If you ever suspected the banks of flashing lights adorning the earliest computers were simply there for show, then go to the top of the class.
According to industrial designer, design historian and Sheffield Hallam University Professor Paul Atkinson: “There were elements for show from the word go.
“Computers were frequently given banks of flashing lights that did nothing,” Prof Atkinson told the audience at his inaugural professorial lecture.
Among them was IBM’s 370 range, launched in 1970, which had a console packed with flashing lights that Prof Atkinson’s researches show had no purpose other than to make the machine look good.
Prof Atkinson believes computer design has often been driven by a combination of lifestyle aspirations and science fiction.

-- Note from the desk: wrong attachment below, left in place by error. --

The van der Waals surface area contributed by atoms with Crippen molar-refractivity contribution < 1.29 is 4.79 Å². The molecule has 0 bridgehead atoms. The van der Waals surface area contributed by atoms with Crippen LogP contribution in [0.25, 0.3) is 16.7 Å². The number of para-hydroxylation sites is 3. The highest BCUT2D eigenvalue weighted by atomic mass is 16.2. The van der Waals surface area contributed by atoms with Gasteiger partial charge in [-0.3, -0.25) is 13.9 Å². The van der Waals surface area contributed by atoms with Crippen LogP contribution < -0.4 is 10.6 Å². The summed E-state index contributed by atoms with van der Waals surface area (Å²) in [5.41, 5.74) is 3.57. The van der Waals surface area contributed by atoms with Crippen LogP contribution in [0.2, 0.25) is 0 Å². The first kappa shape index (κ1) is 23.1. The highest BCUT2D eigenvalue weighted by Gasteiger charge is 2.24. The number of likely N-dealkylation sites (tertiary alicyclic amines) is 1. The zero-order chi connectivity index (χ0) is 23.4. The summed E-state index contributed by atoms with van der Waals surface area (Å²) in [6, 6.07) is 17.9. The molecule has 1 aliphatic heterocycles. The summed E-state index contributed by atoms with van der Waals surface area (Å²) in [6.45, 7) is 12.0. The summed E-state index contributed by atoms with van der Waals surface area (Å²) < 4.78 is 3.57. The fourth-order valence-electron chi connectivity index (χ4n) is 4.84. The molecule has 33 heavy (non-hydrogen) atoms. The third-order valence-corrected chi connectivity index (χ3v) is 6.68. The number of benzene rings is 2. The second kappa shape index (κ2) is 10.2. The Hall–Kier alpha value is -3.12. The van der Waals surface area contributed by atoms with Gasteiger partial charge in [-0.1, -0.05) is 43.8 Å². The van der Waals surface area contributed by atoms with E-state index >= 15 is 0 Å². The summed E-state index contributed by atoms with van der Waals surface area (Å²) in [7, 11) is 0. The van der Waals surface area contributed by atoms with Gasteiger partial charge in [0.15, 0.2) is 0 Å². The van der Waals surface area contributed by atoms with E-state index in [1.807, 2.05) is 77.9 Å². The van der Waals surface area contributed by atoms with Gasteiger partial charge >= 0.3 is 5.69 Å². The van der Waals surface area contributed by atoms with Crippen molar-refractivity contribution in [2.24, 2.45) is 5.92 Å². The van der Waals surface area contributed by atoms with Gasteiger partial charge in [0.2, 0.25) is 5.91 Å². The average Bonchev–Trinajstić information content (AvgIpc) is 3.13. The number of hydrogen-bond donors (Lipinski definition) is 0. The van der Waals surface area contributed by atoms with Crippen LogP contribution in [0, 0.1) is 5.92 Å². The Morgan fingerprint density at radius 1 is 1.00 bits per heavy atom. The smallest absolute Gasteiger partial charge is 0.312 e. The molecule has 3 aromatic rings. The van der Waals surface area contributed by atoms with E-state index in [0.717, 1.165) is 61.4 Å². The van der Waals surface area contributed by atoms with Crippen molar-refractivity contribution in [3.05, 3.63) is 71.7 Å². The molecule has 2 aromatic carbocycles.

He cites evidence of computers being sold to executives using images promoting hedonism, pleasure, and autonomy, which appealed to their own self image as “world citizens.”
“Representations in popular culture give rise to public expectations of what computers might conceivably do,” says Prof Atkinson.
What’s more, the appearance of electronic notepads that could read handwriting in science fiction series like Star Trek might have prompted largely unsuccessful attempts to develop real life devices in the 1980s.
“Once people see something with the ‘ability’ to understand handwriting, you expect it to be possible, so companies start to develop products,” says Prof Atkinson, whose recent book, Delete: A Design History of Computer Vapourware, explores the history of computers designed to impress that never reached the shops.